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Originally published March 6, 2013 at 5:26 AM | Page modified March 6, 2013 at 6:46 AM

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Renault CEO: Let shareholders vote on exec pay

Just days after Swiss voters struck a blow against corporate greed, Renault's CEO Carlos Ghosn gave his support to the idea of giving shareholders more power over pay packages.

The Associated Press

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GENEVA —

Just days after Swiss voters struck a blow against corporate greed, Renault's CEO Carlos Ghosn gave his support to the idea of giving shareholders more power over pay packages.

The global financial crisis has fueled anger at corporate "Fat Cats," especially as some company earnings - and bosses' pay - are bouncing back before the rest of the economy catches up. The Swiss voted overwhelmingly last weekend to make executive pay contingent on a shareholder vote.

Ghosn said he's for giving shareholders the power to reject pay packages - if only to end the debate and focus attention back on the issue of making cars.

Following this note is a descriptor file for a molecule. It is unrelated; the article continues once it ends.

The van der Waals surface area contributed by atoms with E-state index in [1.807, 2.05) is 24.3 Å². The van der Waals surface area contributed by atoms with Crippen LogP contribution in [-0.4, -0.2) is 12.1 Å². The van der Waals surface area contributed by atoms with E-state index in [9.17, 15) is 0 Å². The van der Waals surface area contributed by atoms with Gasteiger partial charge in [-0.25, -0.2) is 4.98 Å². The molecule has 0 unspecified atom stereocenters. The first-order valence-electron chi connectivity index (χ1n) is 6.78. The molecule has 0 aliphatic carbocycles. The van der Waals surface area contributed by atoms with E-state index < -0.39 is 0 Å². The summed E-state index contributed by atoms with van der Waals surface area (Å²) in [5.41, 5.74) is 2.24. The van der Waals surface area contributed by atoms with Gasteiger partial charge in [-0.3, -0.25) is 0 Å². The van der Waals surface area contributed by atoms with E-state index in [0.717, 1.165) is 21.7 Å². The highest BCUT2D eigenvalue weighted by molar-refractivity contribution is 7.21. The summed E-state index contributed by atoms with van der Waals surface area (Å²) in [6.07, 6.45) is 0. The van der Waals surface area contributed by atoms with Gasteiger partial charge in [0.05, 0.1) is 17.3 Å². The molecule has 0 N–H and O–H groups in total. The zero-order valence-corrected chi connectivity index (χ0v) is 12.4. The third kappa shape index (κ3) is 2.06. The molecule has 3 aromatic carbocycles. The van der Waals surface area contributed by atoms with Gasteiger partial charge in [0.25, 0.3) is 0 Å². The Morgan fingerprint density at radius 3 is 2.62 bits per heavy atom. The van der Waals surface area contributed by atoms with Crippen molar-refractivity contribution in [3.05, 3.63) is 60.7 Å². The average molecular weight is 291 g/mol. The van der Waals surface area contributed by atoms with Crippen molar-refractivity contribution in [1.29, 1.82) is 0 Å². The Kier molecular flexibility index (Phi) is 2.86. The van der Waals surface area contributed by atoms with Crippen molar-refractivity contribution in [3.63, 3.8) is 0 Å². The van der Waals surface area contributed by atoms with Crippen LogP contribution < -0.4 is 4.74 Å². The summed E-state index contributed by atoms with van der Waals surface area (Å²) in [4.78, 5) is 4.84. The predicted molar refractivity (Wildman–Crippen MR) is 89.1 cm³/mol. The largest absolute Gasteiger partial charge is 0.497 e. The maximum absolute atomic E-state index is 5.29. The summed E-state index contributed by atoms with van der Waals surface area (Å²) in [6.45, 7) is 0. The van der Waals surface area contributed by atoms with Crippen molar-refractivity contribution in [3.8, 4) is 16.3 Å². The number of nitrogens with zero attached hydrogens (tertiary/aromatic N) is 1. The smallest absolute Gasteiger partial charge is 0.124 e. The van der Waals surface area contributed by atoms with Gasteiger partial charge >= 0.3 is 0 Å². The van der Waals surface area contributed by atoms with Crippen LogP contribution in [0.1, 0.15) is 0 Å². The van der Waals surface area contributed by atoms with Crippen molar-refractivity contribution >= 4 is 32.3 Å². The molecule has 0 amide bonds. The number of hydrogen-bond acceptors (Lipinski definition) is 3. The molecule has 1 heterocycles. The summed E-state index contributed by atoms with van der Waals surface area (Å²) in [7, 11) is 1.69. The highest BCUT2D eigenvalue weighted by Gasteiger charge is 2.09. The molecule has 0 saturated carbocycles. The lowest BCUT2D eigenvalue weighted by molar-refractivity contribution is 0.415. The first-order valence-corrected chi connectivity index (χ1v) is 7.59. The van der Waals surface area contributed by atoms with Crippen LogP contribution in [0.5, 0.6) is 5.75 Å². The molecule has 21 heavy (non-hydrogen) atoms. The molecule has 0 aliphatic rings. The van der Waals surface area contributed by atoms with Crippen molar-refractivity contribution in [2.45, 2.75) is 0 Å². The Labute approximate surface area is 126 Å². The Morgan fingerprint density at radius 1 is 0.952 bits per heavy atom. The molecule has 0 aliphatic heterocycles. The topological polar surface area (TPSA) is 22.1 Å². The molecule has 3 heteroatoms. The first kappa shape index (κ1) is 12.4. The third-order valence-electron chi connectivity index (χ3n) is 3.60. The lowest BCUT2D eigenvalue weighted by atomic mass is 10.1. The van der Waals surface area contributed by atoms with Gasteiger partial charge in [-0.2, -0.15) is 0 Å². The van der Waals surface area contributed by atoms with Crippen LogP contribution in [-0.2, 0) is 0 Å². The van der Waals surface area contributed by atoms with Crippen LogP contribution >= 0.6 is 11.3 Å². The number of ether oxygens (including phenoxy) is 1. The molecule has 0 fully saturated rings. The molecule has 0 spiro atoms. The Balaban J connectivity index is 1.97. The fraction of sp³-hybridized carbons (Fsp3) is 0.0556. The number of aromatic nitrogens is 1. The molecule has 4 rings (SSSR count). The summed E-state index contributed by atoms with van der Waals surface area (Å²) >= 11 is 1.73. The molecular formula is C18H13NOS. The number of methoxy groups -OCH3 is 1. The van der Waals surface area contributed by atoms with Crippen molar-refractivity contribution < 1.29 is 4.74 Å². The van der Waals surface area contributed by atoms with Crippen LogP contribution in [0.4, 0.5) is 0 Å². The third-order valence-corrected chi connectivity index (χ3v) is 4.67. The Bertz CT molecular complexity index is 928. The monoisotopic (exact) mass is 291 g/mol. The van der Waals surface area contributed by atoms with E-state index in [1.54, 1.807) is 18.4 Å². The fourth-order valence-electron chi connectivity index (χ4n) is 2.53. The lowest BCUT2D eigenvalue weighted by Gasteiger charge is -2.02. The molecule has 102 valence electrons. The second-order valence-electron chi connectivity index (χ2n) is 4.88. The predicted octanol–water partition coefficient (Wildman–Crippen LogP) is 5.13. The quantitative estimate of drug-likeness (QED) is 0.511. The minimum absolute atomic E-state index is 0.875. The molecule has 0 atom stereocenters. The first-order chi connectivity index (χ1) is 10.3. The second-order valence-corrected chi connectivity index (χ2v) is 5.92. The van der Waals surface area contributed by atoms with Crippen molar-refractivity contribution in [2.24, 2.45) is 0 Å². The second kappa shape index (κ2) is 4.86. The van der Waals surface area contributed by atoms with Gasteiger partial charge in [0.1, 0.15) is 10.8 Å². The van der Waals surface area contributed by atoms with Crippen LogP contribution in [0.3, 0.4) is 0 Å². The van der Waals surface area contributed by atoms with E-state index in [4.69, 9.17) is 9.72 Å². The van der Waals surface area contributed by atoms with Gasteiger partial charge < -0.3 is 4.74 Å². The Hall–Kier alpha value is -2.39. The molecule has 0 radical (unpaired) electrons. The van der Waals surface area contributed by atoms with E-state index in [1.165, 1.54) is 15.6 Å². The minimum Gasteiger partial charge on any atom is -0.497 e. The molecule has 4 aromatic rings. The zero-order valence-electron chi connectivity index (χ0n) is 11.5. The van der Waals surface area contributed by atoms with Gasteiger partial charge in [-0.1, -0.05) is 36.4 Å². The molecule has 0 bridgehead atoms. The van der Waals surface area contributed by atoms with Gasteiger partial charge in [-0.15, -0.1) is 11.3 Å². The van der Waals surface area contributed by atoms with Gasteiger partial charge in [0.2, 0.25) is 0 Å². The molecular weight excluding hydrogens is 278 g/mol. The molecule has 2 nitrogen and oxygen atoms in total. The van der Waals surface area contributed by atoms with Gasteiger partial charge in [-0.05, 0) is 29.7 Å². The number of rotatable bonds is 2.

"At the end of the day, CEO compensation will have to be voted by shareholders," said Ghosn on the sidelines of the Geneva Motor Show on Tuesday.

"That's the only way we're going to stop the whole discussion because when shareholders vote on the compensation of a CEO, there's nothing you can say about that, because the people who are paying are saying I agree to pay."

At the Geneva Motor Show, where bespoke cars fight for attention with Porsches and Ferraris, some car executives may make less than their customers. But what about the carmakers trying to appeal to the everyman?

Fiat and Chrysler CEO Sergio Marchionne is worried legislation like that voted for in Switzerland might be a bit clumsy - and could scare off talent.

"It is like trying to kill a fly with a sledge hammer," he said in Geneva. "You kill the fly but you will take down the wall.

But he agreed that some kind of check was inevitable and said that executives shouldn't be rewarded when they don't perform.

In many countries, shareholders vote on compensation - but their votes aren't binding. Ghosn's own salary has come under discussion while he negotiates a pay freeze with unions - part of moves designed to boost the carmaker's competitiveness. French government ministers have asked him to take a pay cut since the company is struggling, and he has said he'll delay some of his compensation and make it contingent on the success of Renault's restructuring if the agreement is signed. That accord won support from another union on Wednesday.

But Ghosn was clear about how far he would bend to government criticism of executive pay.

"Governments can still continue to consider it's excessive, but then tax it," he said.

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